SHUFFLING from one bare foot to the other, I wriggled into my swimsuit, ready to plunge into the pool at a remote, off-the-grid bathhouse. Outside, steam wafted from the surface, and bathers squealed with delight as they eased into a pool fed by a 112-degree natural spring coming off the rocks of a limestone cliff. The day — with uninterrupted blue sky and abundant sunshine beaming down on us — was unseasonably warm: It was 20 degrees.

It was January, and I was working up the nerve to take my first dip into Granite Hot Springs Swimming Pool, in the Gros Ventre Mountains south of Jackson, Wyo. Nestled in the Bridger-Teton National Forest at the end of a 10-mile trail, the pool is open year round, except for a few weeks in fall and spring. The 50-by-50-foot concrete pool, built into the mountainside at an altitude of 7,000 feet by the Civilian Conservation Corps in 1933, has evolved into an ideal wintertime destination.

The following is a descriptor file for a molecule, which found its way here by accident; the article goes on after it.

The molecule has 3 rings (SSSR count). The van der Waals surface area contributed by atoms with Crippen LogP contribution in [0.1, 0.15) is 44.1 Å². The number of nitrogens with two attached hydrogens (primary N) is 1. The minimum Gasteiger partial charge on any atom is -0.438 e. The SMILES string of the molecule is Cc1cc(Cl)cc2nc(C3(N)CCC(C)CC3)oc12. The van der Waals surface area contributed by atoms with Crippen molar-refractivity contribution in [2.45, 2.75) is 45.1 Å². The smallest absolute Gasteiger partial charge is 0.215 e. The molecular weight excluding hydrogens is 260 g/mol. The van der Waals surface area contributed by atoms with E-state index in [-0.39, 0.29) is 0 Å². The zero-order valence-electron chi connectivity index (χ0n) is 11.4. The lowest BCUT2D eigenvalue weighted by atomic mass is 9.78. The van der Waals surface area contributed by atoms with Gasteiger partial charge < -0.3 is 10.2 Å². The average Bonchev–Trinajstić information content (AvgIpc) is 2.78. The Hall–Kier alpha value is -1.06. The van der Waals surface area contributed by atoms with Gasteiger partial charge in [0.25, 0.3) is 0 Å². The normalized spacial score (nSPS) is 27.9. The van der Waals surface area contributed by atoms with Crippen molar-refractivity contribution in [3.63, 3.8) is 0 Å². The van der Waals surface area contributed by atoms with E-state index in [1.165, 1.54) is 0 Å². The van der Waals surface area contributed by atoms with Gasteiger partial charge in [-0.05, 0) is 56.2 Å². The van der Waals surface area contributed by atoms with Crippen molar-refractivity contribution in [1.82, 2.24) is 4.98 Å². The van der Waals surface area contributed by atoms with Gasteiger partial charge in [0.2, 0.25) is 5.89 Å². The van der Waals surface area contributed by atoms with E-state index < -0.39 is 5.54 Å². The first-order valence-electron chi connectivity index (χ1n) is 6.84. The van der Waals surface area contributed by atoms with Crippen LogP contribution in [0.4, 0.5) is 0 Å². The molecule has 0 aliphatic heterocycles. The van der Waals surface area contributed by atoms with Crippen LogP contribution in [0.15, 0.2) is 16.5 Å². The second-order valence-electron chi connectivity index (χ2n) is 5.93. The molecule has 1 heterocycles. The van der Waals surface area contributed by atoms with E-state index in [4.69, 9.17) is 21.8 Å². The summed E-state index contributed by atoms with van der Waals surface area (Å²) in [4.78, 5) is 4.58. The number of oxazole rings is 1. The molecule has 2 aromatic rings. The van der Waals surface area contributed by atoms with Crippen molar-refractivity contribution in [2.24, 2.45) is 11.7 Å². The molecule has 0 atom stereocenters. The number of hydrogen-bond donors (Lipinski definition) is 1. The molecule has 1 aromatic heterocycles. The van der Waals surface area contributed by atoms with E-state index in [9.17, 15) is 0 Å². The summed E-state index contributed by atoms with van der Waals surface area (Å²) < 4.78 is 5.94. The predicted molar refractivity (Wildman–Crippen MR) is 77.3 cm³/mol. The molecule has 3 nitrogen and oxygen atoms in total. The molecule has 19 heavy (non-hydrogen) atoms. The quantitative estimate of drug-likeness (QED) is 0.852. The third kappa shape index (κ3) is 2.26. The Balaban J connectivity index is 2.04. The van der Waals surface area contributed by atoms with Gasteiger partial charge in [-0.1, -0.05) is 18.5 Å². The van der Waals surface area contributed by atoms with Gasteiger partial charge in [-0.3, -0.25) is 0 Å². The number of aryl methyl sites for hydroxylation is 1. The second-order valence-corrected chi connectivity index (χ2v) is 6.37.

Though Granite is one of many hot springs in the American West, it is the only one of its kind near Jackson Hole. With only 20,000 visitors a year — most during the summer — many winter guests find that the pool is a rejuvenating way to break up a ski vacation. For some, it’s even the main event.  Read more>>>